One of the many broader themes is the environmental impact that the DEW Line had on a part of the world that had beforehand been left undisturbed.
Shortly after the DEW Line started, the soil in the immediate vicinity absorbed minerals and radioactive material, which was either sent away to treatment facilities, or deposited in landfills under the original sites. In addition to this, PCB’s and other contaminants have negatively affected air quality within a 20km radius of each DEW line site, creating a wall of environmental contamination from Alaska to Iceland.
The thousands of people who worked in the remote DEW Line sites had very little knowledge about the impact that pollutants such as PCB’s, lead, mercury, antifreeze agents and other solvents and heavy metals had on the soil, air, permafrost, and animals that many Inuit hunting communities depended on. It wasn’t until the mid-1990s that the Government of Canada began to take responsibility for this vast environmental destruction. Between then and 2013, the Department of National Defense and Indian and Northern Affairs Canada worked together on the DEW Line Remediation Project* to clean up the sites, costing the Canadian Government over 575 million dollars, and involving almost two decades of seasonal work for a crew that consisted of 85% Inuit workers.
The scientific data available for the physical cleanup was meticulously collected and documented by the Canadian Government in contrast to the very little we seem to know about the social implications of the permanent shifts this made on a way of living in the North. Stories, relationships, and experiences of working in and around these sites over the years are kept in the memories, or personal archives of the many DEW Line Operators, and the regional inhabitants who were greatly affected by the imposed infrastructure on their way of life.
When I first experienced this piece, I was struck with a feeling almost akin to a sense of foreboding, as if I was experiencing a warning alarm… Could you talk about the DEW project, and why/how you chose to create this kind of effect? Could you also talk about how this work expands on your general interest in communication?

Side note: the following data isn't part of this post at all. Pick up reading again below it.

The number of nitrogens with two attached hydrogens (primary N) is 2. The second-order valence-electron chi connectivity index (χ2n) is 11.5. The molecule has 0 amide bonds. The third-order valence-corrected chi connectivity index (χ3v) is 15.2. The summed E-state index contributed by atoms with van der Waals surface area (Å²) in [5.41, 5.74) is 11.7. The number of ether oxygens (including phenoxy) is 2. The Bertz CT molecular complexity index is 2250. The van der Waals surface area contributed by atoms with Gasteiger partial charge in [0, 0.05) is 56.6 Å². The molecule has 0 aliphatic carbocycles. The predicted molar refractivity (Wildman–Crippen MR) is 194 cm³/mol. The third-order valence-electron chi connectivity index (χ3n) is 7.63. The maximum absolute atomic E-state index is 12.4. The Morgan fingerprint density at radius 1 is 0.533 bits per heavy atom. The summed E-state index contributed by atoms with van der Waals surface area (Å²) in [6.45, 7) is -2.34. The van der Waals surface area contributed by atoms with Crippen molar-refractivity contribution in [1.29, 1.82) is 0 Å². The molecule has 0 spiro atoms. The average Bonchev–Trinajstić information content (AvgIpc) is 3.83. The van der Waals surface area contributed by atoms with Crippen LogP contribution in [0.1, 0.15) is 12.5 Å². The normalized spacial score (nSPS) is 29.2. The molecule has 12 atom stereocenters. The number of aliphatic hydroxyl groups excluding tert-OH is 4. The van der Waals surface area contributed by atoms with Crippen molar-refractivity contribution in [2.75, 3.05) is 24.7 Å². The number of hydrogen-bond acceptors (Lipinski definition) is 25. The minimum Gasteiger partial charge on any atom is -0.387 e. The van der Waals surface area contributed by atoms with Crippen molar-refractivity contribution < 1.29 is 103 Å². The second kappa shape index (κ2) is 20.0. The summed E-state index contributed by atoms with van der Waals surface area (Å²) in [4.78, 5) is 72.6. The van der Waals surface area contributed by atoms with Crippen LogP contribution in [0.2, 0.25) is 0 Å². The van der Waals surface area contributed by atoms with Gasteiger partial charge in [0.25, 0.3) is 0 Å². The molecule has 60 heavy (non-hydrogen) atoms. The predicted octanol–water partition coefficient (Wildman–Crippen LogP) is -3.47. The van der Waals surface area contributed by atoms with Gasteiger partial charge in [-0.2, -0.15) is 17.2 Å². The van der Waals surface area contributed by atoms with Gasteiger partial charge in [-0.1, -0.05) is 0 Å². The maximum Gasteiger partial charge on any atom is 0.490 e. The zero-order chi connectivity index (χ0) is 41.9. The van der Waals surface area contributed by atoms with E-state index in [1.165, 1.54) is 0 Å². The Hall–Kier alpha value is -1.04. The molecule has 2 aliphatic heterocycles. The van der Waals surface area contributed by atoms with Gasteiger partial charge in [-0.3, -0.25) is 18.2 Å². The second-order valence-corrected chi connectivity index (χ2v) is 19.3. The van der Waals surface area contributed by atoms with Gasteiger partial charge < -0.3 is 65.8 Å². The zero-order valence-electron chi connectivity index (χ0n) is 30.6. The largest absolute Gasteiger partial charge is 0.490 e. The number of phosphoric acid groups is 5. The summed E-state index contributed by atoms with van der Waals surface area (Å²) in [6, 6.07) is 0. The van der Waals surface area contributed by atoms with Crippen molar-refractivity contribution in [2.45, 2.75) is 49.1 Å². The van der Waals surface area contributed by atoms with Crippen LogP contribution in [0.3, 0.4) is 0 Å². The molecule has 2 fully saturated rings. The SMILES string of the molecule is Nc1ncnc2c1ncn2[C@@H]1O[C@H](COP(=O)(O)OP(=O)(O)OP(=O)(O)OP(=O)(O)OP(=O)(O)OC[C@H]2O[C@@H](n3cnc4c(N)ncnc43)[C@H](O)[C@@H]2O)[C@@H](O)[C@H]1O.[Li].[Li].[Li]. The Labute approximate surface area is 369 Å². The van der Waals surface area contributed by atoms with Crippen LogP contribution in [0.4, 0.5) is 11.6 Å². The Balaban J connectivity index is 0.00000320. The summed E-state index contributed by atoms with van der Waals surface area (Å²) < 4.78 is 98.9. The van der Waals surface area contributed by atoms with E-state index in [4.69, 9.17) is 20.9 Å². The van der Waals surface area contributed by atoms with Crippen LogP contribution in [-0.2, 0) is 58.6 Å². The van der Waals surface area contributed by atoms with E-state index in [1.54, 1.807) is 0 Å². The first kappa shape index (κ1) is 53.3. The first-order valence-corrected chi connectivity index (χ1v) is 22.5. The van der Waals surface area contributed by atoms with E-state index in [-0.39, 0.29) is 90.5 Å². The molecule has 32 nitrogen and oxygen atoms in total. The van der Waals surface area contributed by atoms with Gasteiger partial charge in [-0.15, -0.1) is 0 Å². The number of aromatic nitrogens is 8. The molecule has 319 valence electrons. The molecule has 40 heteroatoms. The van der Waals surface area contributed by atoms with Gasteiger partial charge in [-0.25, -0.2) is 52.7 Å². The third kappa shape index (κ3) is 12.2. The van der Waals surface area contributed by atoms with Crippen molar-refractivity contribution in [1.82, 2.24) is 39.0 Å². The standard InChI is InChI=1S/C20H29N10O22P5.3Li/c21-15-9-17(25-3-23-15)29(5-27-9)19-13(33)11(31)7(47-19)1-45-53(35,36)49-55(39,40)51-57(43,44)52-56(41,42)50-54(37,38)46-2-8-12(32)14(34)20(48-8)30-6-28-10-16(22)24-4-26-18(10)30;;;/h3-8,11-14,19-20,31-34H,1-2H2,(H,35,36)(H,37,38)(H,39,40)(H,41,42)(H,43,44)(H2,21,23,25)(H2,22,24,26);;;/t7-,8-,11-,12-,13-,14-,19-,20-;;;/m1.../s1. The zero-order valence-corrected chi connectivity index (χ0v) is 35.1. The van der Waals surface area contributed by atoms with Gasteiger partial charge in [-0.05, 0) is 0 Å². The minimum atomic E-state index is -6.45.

The development of the DEW Line began in the 1950’s. Materials were urgently air-lifted into isolated locations with no previous infrastructure as a front line defense. The DEW Line was constructed with the backing of the US Military and provided a resistance to the Soviet Union in a war that sparked such a great fear on both sides that the many nations in the path of the expanded defense efforts had little choice but to be a part of it. The ability for the DEW Line to multiply so rapidly allowed for future land claims, borderlines, and colonial motivations. The structures of both the Quonset Huts and the DEW Line mark a landscape, leaving strata or landmarks that become monumental references, remembered perhaps not so much for their impact on the landscape as much as their iconic historical presence.
My grandfather’s position as a DEW Line Operator put him on the very edge of the Cold War, and involved spending an entire year in extreme isolation scanning the airwaves listening to SW radio signals to detect information involving potential threats such as the invasion by Soviet Bombers. He became a professional listener in an environment that may have mirrored his experience listening to broadcasts from the Second World War twelve years earlier. At the same time, he engaged himself as a remote extension of a larger nervous system within the complex communication networks of the American Cold War machine.